Perforated Cutting Feature
Valade points out that advancements in software and hardware, integrated printer/cutters, like those offered in its TrueVIS series, can perform not only print and contour (kiss) cutting but also perforated cutting too. “This is a big advantage when it comes to the finishing process. With this perforated cutting functionality, trimming up jobs that are meant to be individually sold, like decals or heat transfers, is not required. Simply ‘pop’ out the perforated decal and it’s ready for resale.”

Valade says that shops need to do their homework when in the market for a system because every shop is different when it comes to product offerings. “For print service providers (PSPs) where most of the products sold are print-only applications, such as canvas prints, banners, posters, a print-only device paired with a stand-alone vinyl cutter may be a better-suited option than an integrated printer/cutter. When there’s a job that does require contour cutting, RIP software such as Roland VersaWorks 6.0 can generate crop marks that are read by an optical eye, allowing the cutter to detect where the vectors are located for cutting. Integrated printer/cutters offer smaller shops with plenty of jobs that require both printing and cutting an all-in-one device that can not only save time and effort, but also space when it’s limited.”

He explains that the applications for integrated printer/cutters or stand-alone devices are the same for the most part. Popular applications include vehicle graphics/wraps, decals, and heat transfers for apparel and accessories. Banners, posters and POP displays are also popular applications that can be performed on either setup as well.

Roland TrueVIS VG Series
Valade notes that the Roland TrueVIS VG Series continues to be an incredibly popular family of printer/cutters for the company. “The incredibly vivid images at high print speeds, wide color gamut and ease of use are just a few reasons these next-generation inkjets printer/cutters are selling so well. Of course, all Roland printer/cutters come with included Roland VersaWorks 6 RIP software. The performance versus cost ratio on the TrueVIS VG is unparalleled in the industry.”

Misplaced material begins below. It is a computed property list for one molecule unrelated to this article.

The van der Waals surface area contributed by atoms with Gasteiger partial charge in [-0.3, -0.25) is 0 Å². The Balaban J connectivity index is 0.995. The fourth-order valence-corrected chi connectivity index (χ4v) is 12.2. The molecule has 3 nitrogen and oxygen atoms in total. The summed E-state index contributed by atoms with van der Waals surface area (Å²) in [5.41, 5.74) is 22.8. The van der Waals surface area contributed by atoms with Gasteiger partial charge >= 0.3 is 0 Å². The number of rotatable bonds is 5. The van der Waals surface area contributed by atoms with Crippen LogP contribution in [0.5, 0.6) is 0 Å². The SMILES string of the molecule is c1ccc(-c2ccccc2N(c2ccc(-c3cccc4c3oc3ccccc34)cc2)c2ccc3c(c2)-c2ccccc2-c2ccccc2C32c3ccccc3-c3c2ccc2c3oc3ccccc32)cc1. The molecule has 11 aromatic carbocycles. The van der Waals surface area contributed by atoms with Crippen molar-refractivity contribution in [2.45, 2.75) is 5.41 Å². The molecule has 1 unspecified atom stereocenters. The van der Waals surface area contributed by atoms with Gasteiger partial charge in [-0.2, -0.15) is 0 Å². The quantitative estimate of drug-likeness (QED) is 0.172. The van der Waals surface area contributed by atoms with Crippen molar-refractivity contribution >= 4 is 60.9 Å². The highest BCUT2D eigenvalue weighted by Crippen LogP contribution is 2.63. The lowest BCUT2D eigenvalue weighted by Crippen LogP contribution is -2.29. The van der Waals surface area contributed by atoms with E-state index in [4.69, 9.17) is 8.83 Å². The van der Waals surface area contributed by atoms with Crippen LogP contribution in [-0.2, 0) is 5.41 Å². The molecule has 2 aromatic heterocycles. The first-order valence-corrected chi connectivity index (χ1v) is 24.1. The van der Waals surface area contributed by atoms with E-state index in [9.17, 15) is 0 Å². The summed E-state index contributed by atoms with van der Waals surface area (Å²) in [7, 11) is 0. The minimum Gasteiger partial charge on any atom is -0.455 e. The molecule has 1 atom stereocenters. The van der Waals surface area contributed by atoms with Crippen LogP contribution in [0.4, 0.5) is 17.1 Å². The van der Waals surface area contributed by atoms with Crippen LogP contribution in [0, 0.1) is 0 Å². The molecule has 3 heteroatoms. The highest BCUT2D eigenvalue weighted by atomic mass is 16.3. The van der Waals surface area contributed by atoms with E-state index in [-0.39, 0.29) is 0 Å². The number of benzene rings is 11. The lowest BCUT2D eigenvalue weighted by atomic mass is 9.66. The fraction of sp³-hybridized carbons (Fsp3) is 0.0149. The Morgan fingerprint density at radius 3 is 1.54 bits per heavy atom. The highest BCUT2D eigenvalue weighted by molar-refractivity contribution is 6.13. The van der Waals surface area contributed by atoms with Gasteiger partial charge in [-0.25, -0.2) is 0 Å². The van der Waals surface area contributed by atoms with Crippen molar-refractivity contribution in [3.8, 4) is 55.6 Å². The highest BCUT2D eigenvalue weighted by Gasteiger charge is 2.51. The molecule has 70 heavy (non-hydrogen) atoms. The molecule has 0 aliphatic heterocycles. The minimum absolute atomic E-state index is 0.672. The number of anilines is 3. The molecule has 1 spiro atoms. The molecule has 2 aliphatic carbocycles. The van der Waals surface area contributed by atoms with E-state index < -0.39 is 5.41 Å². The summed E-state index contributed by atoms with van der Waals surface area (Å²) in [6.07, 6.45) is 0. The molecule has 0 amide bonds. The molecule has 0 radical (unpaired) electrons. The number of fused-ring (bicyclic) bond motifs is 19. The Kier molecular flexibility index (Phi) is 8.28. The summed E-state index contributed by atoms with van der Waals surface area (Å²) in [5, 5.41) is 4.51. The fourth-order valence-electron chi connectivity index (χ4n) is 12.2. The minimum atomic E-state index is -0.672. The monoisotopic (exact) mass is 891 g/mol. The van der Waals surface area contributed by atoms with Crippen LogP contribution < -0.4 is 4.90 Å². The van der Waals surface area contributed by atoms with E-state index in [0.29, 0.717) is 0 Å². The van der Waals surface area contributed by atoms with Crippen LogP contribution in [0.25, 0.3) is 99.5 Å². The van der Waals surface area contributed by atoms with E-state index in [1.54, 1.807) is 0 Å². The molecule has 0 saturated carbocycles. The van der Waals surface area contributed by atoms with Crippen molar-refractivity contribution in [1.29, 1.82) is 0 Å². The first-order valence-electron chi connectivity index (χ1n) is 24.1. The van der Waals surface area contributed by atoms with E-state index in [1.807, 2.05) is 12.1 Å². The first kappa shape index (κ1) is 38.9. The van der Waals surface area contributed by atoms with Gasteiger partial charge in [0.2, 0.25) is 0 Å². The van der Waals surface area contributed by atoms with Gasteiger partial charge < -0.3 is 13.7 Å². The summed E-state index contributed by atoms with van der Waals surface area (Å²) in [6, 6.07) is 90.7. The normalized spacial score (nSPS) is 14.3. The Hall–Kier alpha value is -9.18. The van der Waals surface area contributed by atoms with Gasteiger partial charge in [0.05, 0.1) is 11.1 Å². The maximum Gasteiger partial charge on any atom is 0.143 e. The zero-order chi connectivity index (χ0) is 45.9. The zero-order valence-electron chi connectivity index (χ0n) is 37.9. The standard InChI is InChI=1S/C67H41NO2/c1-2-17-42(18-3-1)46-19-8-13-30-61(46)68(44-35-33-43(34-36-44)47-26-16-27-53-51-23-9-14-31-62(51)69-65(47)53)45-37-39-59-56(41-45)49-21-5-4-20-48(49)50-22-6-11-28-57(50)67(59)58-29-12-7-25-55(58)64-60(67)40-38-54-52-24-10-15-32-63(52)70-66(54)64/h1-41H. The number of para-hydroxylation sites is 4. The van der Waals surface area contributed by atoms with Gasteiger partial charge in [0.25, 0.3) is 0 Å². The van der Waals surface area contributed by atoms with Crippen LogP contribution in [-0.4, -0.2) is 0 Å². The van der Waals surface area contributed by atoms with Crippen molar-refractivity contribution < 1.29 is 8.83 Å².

Valade says for shops looking for a stand-alone printer and cutter; the VersaEXPRESS RF-640 pairs perfectly with the their CAMM-1 GR-640 large-format cutter. “The workflow from one device to the other is incredibly simple when using Roland VersaWorks 6.0. All the user needs to do is drag the job from the printer queue into the cutter queue and hit ‘send.’ Whatever the best solution may be for a PSP, Roland has the devices in its lineup to accommodate those specific needs.”

Finishing Options From Canon
Paar says that combination printer/cutter devices for roll printing applications such as decals have the appeal of being a low-cost solution; however, one has to consider that with one of these systems you are either printing or cutting. “That being said, productivity is roughly half that compared to using two dedicated devices. If the one printer/cutter breaks down, you are totally out of production. This can quickly cost you not only customers but more than what you saved up front on purchasing a combo device.”

Paar notes that matching a roll printer with an X-Y cutter or vinyl contour cutter or matching a rigid board printer with a flatbed cutter seems logical, however, the most versatile solution is to utilize a flatbed cutter together with a wide enough roll-off unit to accommodate your widest roll printer and still be able to cut your 4 x 8-foot boards.

He adds that users can produce pretty much any popular graphics app with the right equipment. For example, such as a flatbed cutter equipped with a router, oscillating knife, kiss-cut, v-cut and drag knives and creasing wheels.

Paar says that when looking to purchase, shops should consider not only what applications they want to finish today but where they see their business going in one, three and five years from now. “It’s generally better to invest in a more capable flatbed cutter as they typically can outlast many printers or printer/cutter devices.”